MB: The trouble is, I have little sympathy for these views, they seem kind of adolescent to me. I go in for more like both/and, not either/or. An alchemical balance is what gets us closer to reality, and to peace, not some crazy dichotomy of like filth/sex vs. cleanliness/chastity.
DR: And whose dualities are those, anymore? Many people, I guess, but this movie’s audience’s? I can believe that sexuality was a far scarier and less extravagantly commodified thing than it is now, but what are we learning or feeling about sex from a movie that’s so heatedly scientific in talking about sex, and so fucking buttoned-up once it finally gets down to it? The degradation stuff — there’s a lot of mud and trembling crazyface shame from Keira K. — is cartoon, but the actual exalted/enjoyable aspects of it are so distant.
MB: The movie did not even begin to fathom the idea of exaltation of any variety at all.
DR: It doesn’t just leave its socks on, it leaves its pants and suspenders and shirt and fucking borsalino on. It loosens its tie.
MB: Gets off, but just barely. The only way you can tell that Fassbender has reached the summit of ecstasy is that he looks a little worried.
DR: Immediately looks around and begins small-talk. “What a lovely lamp.”
MB: “Is that Michelin lace on your pantaloons?”
DR: Everyone is either thinking about lunch or experiencing orgasm.
MB: Not both, surely?
DR: “Arby’s superfan Michael Fassbender was arrested again today…”
MB: Another thing, a significant thing, is that bits of the story are historically accurate but there is no real indication anywhere about the spanking and whatnot, nor is there even absolute confirmation that Spielrein and Jung were lovers. It is a little disingenuous to mix it up this way, as the director and actors have even been doing in interviews and stuff.
DR: The movie also seems kind of hilariously unfair to Mortenson-as-Freud. It’s one thing to take the handsomest dude out, put a fake nose (I think?) on him, give him some plummy European Person Accent, and have him analyze someone else’s dreams from behind a cigar all movie. It’s a silly thing, given how much more complicated a human he must have been, but that’s one thing. It’s another to turn him into this paranoid prig. Which he may well have been, but I just have to imagine he was a lot more interesting in how he was angry.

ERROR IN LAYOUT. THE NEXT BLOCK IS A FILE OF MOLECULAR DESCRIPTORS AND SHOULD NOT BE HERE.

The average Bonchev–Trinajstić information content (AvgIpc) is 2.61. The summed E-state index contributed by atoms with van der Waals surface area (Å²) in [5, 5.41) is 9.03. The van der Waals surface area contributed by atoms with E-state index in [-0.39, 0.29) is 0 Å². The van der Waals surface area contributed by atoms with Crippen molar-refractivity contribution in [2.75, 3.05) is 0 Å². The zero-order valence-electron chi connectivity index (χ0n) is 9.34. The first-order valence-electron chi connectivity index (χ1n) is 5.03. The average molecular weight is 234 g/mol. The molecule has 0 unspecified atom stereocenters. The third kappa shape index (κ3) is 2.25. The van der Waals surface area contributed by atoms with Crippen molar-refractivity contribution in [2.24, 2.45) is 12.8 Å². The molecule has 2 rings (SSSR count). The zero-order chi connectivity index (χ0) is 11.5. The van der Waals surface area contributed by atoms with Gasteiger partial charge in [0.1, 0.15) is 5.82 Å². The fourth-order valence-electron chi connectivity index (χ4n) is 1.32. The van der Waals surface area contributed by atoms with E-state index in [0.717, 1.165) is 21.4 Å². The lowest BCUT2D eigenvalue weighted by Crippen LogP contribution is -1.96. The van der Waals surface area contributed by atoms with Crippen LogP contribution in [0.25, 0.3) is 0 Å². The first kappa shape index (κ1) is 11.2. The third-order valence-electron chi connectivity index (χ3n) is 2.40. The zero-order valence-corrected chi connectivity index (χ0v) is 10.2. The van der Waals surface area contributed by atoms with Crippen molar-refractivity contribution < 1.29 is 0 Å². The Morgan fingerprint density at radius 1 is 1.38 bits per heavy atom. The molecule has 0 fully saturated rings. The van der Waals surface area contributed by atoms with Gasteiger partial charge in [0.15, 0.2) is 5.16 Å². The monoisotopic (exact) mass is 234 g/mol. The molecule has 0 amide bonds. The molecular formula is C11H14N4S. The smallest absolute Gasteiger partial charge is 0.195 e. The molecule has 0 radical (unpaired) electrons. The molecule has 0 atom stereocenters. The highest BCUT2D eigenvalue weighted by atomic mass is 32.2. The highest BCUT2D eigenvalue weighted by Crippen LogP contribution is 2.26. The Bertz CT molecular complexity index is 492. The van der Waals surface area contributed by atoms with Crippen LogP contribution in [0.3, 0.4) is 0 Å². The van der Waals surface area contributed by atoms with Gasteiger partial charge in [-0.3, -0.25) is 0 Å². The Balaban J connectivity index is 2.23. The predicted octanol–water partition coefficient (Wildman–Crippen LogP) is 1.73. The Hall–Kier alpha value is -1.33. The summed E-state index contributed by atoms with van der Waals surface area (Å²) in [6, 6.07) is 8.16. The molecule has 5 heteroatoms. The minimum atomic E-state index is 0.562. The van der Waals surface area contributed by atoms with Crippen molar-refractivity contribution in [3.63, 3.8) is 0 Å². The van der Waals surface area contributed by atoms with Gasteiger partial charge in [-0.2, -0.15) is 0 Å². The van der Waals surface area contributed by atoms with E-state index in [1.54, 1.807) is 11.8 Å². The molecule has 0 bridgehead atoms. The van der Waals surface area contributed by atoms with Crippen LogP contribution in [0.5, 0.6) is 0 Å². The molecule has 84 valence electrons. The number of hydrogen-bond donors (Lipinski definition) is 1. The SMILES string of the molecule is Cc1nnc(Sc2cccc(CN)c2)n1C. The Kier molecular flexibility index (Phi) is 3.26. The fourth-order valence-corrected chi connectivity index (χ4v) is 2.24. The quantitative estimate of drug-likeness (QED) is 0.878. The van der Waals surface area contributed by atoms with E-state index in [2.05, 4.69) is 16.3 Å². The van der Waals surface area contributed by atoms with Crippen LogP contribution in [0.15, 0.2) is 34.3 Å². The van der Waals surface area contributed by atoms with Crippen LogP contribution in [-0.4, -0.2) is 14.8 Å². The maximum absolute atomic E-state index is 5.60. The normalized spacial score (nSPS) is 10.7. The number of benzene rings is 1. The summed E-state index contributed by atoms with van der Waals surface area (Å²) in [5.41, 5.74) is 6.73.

MB: He turned out to be this complete cipher! Whereas the real Freud was forever emoting and raging and sliding to the floor in a faint. Though to give Cronenberg credit, the movie does kind of glance at the impossibility of having literally everything be about sex, how difficult this made things for the early psychoanalysts. And even now, there are still all these factions; the early schisms have never been resolved completely.
DR: It’s also odd that what they make Freud seem petty about is a perceived anti-Semitism. He gives Keira some real-talk, can’t-trust-a-gentile spiel, which is funny because it is the two handsomest and least-Jewish-looking people on earth having the just-between-us-Jews talk, but which was also a miss in that the movie never examined whether or not he was actually right. Without context, it makes Freud look small and paranoid and a bit of a bigot. But given Jung later in life associations with some very anti-Jewish people (however passive or overblown those were, they’re still a part of his story), it would seem worth mentioning.
MB: I thought so, too, about the small-mindedness of Freud. That was where they really started missing the boat.
DR: And what a missed opportunity that is. Because Freud, even in context, is WAY out of context. Just ideas from nowhere at that point.
MB: Here the guy had just found an ocean, or like, a planet, that had been right in front of everyone, and he was really the first one to see it. There was NO sense of this. (By the bye, I do recommend Ernest Becker’s Denial of Death if you want a clearer account of what happened between Freud, Jung, Adler, Rank & co., plus Becker is practically the greatest genius of the 20th c.)
DR: And Jung, too, breaking with that, was very bold. That’s a big and interesting story, albeit one with less spanking.
DR: The letters that take up like 20% of the film’s dialogue were the actual letters between the three, I think. And those are good. Certainly they’re the things that come closest to delivering the goods on what must have been a very complex relationship/rivalry/friendship between Jung and Freud.
MB: Really, I didn’t know. The paper, the ink, the language, the writing. Very beautiful. Here is the means by which these people were able to insulate themselves from the crazy shit they were talking about.
DR: I think we can agree that this is, if nothing else, an incredibly well-insulated movie. I think maybe, if we wanted to get at Sexual Intercourse and Its Discontents, we should’ve seen Shame.
David Roth writes “The Mercy Rule” column at Vice, co-writes the Wall Street Journal’s Daily Fix, and is one of the founders of The Classical. He also has his own little website. And he tweets inanities!